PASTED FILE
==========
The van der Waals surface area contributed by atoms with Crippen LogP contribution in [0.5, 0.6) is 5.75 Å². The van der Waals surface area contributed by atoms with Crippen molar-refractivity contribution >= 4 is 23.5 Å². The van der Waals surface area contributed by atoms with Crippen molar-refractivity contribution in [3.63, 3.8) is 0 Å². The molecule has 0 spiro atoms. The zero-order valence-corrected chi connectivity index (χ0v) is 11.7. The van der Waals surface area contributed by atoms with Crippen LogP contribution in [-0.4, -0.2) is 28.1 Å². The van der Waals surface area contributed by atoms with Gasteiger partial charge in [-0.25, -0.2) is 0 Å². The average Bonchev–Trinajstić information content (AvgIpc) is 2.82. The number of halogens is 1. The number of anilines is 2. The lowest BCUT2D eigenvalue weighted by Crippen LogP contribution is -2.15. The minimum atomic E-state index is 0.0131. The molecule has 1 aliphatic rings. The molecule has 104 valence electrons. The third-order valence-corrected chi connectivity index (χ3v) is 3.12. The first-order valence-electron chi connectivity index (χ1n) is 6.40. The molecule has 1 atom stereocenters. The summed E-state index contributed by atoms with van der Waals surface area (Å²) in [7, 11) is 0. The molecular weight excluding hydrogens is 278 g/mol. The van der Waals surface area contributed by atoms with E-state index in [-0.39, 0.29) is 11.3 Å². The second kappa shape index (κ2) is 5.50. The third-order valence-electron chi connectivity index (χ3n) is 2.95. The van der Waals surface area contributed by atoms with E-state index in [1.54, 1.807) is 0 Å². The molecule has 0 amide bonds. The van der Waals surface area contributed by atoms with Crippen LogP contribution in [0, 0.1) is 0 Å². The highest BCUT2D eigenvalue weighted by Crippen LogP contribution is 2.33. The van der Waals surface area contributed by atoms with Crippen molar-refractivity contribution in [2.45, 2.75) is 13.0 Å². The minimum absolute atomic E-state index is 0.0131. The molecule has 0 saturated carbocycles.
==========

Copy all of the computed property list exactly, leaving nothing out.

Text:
The van der Waals surface area contributed by atoms with Crippen LogP contribution in [0.5, 0.6) is 5.75 Å². The van der Waals surface area contributed by atoms with Crippen molar-refractivity contribution >= 4 is 23.5 Å². The van der Waals surface area contributed by atoms with Crippen molar-refractivity contribution in [3.63, 3.8) is 0 Å². The molecule has 0 spiro atoms. The zero-order valence-corrected chi connectivity index (χ0v) is 11.7. The van der Waals surface area contributed by atoms with Crippen LogP contribution in [-0.4, -0.2) is 28.1 Å². The van der Waals surface area contributed by atoms with Gasteiger partial charge in [-0.25, -0.2) is 0 Å². The average Bonchev–Trinajstić information content (AvgIpc) is 2.82. The number of halogens is 1. The number of anilines is 2. The lowest BCUT2D eigenvalue weighted by Crippen LogP contribution is -2.15. The minimum atomic E-state index is 0.0131. The molecule has 1 aliphatic rings. The molecule has 104 valence electrons. The third-order valence-corrected chi connectivity index (χ3v) is 3.12. The first-order valence-electron chi connectivity index (χ1n) is 6.40. The molecule has 1 atom stereocenters. The summed E-state index contributed by atoms with van der Waals surface area (Å²) in [7, 11) is 0. The molecular weight excluding hydrogens is 278 g/mol. The van der Waals surface area contributed by atoms with E-state index in [-0.39, 0.29) is 11.3 Å². The second kappa shape index (κ2) is 5.50. The third-order valence-electron chi connectivity index (χ3n) is 2.95. The van der Waals surface area contributed by atoms with E-state index in [1.54, 1.807) is 0 Å². The molecule has 0 amide bonds. The van der Waals surface area contributed by atoms with Crippen LogP contribution in [0, 0.1) is 0 Å². The highest BCUT2D eigenvalue weighted by Crippen LogP contribution is 2.33. The van der Waals surface area contributed by atoms with Crippen molar-refractivity contribution in [2.45, 2.75) is 13.0 Å². The minimum absolute atomic E-state index is 0.0131. The molecule has 0 saturated carbocycles.